Skip to main content

A ‘flying brain’ is going to help out on the space station this summer


Surely no space adventure — of the fictional type, at least — is complete without assistance from an A.I. character. Think HAL in 2001: A Space Odyssey, Moon‘s GERTY, and Holly in the BBC’s Red Dwarf.

Well, reality looks set to catch up with science fiction this summer when the International Space Station (ISS) crew welcomes aboard CIMON, described as a “mobile and autonomous assistance system.”

Related Videos

Developed by Airbus and Germany’s DLR space agency, and powered by IBM’s Watson supercomputer, CIMON — short for Crew Interactive MObile companioN — will be the first form of artificial intelligence to arrive on the space station and will do its best to help the astronauts with a range tasks, as well as be their buddy.

CIMON will travel to the ISS with German astronaut Alexander Gerst in June, 2018, as part of the European Space Agency’s Horizons mission, and stay there until October.

It’s “a kind of flying brain”

“We are the first company in Europe to carry a free flyer, a kind of flying brain, to the ISS and to develop artificial intelligence for the crew on board the space station,” said Manfred Jaumann, Airbus’s head of microgravity payloads.

In simple terms, CIMON resembles a floating computer monitor with a crudely drawn face on the display. But according to CIMON’s creators, it’s a whole lot more than that, with the team behind the 11-pound (5 kg) contraption claiming it will help solve problems while behaving like a regular crew mate.

Thanks to its A.I. smarts, the more CIMON interacts with the crew, the more it will learn about their work. It will also recognize each crew member and respond accordingly, gradually improving as an assistant to become “a genuine colleague,” as Airbus puts it.

“With CIMON, crew members can do more than just work through a schematic view of prescribed checklists and procedures; they can also engage with their assistant,” Airbus said. “In this way, CIMON makes work easier for the astronauts when carrying out everyday routine tasks, helps to increase efficiency, facilitates mission success, and improves security, as it can also serve as an early warning system for technical problems.”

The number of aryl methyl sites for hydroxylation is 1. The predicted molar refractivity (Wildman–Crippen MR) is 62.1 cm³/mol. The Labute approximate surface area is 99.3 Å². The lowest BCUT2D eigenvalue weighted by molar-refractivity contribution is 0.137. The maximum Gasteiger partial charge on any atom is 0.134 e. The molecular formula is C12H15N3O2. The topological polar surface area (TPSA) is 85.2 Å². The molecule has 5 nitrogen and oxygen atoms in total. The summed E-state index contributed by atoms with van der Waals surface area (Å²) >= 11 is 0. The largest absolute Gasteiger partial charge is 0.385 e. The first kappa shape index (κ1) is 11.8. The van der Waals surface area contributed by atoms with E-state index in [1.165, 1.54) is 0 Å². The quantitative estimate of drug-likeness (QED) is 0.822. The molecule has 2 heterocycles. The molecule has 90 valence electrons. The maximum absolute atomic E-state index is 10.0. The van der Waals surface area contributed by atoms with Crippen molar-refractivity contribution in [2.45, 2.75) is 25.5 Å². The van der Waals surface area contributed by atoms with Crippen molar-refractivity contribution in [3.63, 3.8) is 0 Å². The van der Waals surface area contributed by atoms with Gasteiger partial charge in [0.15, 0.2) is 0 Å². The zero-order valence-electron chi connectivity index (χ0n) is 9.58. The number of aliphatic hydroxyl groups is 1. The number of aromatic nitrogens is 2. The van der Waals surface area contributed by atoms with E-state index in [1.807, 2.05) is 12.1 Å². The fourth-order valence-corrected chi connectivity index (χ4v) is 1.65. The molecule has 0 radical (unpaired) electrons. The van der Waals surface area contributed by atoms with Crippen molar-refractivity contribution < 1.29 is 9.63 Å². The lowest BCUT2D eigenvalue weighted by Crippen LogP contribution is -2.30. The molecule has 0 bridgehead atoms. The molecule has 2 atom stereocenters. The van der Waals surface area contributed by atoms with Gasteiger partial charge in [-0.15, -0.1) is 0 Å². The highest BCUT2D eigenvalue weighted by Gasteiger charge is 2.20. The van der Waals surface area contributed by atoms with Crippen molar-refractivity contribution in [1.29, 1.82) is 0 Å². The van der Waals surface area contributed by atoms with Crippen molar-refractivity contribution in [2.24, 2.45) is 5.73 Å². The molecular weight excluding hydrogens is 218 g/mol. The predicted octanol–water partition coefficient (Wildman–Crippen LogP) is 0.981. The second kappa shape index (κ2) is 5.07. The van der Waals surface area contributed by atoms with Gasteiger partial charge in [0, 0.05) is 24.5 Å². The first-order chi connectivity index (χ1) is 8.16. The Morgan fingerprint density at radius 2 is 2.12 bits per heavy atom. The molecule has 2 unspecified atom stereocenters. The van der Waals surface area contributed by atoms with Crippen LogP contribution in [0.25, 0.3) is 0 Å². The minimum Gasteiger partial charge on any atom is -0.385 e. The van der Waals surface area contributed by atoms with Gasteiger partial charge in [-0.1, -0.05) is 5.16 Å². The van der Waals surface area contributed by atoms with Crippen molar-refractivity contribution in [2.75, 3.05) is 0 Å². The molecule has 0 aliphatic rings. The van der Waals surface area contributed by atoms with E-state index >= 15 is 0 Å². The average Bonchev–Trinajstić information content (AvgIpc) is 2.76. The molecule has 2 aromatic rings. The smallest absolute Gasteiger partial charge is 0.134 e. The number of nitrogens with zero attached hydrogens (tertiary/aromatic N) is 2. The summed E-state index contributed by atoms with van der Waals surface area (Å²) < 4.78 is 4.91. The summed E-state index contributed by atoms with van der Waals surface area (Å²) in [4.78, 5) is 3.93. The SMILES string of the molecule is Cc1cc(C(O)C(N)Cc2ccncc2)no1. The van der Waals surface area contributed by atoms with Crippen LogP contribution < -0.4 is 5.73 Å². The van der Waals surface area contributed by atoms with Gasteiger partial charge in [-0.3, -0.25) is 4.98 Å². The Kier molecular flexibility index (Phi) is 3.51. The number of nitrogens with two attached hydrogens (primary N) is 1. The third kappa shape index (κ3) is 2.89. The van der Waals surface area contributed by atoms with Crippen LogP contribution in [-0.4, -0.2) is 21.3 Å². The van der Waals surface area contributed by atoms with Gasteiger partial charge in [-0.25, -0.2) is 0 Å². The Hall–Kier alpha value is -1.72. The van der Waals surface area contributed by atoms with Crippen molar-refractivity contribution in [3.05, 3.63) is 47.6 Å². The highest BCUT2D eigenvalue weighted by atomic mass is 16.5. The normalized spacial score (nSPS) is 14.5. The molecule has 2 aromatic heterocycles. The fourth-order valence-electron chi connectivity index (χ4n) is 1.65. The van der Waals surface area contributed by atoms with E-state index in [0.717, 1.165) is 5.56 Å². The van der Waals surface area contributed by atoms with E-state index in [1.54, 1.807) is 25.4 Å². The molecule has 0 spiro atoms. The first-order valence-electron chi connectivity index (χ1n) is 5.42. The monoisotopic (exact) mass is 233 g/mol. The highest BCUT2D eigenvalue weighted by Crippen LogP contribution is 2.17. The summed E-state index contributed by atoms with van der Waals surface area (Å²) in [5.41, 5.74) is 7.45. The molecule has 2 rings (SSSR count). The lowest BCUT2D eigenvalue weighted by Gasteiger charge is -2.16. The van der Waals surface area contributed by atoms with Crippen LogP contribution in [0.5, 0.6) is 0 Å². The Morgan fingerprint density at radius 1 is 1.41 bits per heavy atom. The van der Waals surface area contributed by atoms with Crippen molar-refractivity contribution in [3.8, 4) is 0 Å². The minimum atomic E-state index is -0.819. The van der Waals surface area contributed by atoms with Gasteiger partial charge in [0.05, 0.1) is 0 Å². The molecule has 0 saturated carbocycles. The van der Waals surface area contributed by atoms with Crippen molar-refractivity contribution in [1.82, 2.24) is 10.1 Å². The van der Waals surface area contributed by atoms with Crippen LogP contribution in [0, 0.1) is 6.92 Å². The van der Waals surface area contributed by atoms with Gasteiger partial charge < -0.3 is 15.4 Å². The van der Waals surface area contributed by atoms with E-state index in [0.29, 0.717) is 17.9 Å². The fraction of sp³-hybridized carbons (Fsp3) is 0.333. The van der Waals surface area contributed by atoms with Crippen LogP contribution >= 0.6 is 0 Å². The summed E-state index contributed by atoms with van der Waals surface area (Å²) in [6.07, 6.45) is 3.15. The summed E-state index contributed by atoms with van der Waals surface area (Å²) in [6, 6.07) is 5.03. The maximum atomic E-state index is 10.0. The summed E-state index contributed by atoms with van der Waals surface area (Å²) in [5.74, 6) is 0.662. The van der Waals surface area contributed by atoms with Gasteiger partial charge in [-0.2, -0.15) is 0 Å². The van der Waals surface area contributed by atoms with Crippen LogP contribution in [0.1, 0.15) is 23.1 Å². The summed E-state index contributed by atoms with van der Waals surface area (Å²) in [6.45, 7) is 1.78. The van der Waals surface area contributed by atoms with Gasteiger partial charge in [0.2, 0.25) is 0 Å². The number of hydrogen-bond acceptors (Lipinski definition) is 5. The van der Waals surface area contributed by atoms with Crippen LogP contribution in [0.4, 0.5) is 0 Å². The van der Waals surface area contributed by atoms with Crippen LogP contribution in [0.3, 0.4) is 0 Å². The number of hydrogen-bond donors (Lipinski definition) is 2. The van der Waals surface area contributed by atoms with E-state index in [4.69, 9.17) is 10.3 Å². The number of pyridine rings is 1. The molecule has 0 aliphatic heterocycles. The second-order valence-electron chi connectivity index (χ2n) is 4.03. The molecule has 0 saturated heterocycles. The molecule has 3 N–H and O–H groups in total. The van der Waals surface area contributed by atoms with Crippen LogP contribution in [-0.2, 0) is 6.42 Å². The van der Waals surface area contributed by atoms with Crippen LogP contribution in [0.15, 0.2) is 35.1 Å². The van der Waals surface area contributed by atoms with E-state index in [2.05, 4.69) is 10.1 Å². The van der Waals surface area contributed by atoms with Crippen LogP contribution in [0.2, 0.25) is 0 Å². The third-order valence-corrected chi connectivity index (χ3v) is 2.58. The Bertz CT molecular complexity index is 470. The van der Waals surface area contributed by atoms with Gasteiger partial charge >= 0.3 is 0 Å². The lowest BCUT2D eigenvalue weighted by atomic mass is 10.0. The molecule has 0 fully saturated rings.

Once CIMON has settled into life on the space station, Gerst will work with his A.I. assistant on three specific tasks, the most interesting of which involves performing a complex medical experiment using CIMON as an intelligent flying camera.

But Airbus’s creation won’t be the first high-tech bot to visit the ISS. Over the years, the station has also hosted Japan’s Kirobo, a floating camera sphere called Int-Ball, and a humanoid robot called Robonaut.

Editors' Recommendations

How to watch SpaceX launch its new Cargo Dragon capsule to ISS
A SpaceX Falcon 9 rocket carrying a Dragon cargo capsule lifts off from Launch Complex 39A at NASA’s Kennedy Space Center on the company’s 22nd Commercial Resupply Services mission to the International Space Station.

CRS-26 Mission

SpaceX is gearing up to launch a newly built Cargo Dragon spacecraft on a supply mission to the International Space Station (ISS) on Saturday, November 26.

Read more
Space Station received special visitors 22 years ago today
The International Space Station.

On this day 22 years ago, three astronauts arrived at the International Space Station (ISS) to begin what's turned out to be a continuous human presence in orbit.

Read more
Space station forced to dodge orbital debris on Monday night
The International Space Station’s solar arrays provide power for the orbiting laboratory. NASA will install a total of six new roll out solar arrays in front of the existing arrays at 1A, 2B, 3A, 3B, 4A, and 4B to augment the power. During the Aug. 24 spacewalk, NASA astronaut Mark Vande Hei and astronaut Akihiko Hoshide of the Japan Aerospace Exploration Agency will install the modification kit on the 4A power channel, where the next new roll out solar array will be installed in 2022.

The International Space Station (ISS) has maneuvered out of the way of debris that was expected to come close to the orbital outpost on Monday night.

The ISS fired its Progress 81 thrusters fired for 5 minutes, 5 seconds at 8:25 p.m. ET in what's known as a "Pre-Determined Debris Avoidance Maneuver," NASA said. The procedure had no impact on operations at the station, where seven astronauts currently reside. Even without the maneuver, NASA said the fragment of space debris would probably have passed within about three miles of the station, but the precautionary measure ensured that an even greater distance was put between the two objects.

Read more